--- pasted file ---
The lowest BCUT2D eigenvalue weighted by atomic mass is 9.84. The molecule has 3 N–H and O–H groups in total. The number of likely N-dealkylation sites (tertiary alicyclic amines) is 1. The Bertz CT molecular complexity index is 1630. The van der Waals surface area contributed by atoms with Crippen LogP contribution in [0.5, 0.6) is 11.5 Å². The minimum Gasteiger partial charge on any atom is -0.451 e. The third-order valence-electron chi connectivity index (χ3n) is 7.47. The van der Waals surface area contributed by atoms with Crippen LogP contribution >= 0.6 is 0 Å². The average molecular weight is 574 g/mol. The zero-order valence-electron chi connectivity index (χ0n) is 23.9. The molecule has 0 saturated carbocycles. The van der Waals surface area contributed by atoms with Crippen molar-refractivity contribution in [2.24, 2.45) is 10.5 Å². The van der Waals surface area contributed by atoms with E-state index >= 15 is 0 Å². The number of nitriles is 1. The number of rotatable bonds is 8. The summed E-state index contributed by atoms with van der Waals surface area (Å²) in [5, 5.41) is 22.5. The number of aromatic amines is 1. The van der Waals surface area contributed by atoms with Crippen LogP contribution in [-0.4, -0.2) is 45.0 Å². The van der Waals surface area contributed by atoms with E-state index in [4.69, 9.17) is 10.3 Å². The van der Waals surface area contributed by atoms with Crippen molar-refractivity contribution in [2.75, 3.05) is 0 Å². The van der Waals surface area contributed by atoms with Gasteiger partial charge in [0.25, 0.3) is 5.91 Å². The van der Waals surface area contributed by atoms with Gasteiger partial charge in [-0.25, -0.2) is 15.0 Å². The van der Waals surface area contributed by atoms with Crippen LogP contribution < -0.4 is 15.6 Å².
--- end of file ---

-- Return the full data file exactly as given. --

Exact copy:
The lowest BCUT2D eigenvalue weighted by atomic mass is 9.84. The molecule has 3 N–H and O–H groups in total. The number of likely N-dealkylation sites (tertiary alicyclic amines) is 1. The Bertz CT molecular complexity index is 1630. The van der Waals surface area contributed by atoms with Crippen LogP contribution in [0.5, 0.6) is 11.5 Å². The minimum Gasteiger partial charge on any atom is -0.451 e. The third-order valence-electron chi connectivity index (χ3n) is 7.47. The van der Waals surface area contributed by atoms with Crippen LogP contribution >= 0.6 is 0 Å². The average molecular weight is 574 g/mol. The zero-order valence-electron chi connectivity index (χ0n) is 23.9. The molecule has 0 saturated carbocycles. The van der Waals surface area contributed by atoms with Crippen molar-refractivity contribution in [2.24, 2.45) is 10.5 Å². The van der Waals surface area contributed by atoms with E-state index >= 15 is 0 Å². The number of nitriles is 1. The number of rotatable bonds is 8. The summed E-state index contributed by atoms with van der Waals surface area (Å²) in [5, 5.41) is 22.5. The number of aromatic amines is 1. The van der Waals surface area contributed by atoms with Crippen LogP contribution in [-0.4, -0.2) is 45.0 Å². The van der Waals surface area contributed by atoms with E-state index in [4.69, 9.17) is 10.3 Å². The van der Waals surface area contributed by atoms with Crippen molar-refractivity contribution in [2.75, 3.05) is 0 Å². The van der Waals surface area contributed by atoms with Gasteiger partial charge in [0.25, 0.3) is 5.91 Å². The van der Waals surface area contributed by atoms with Gasteiger partial charge in [-0.25, -0.2) is 15.0 Å². The van der Waals surface area contributed by atoms with Crippen LogP contribution < -0.4 is 15.6 Å².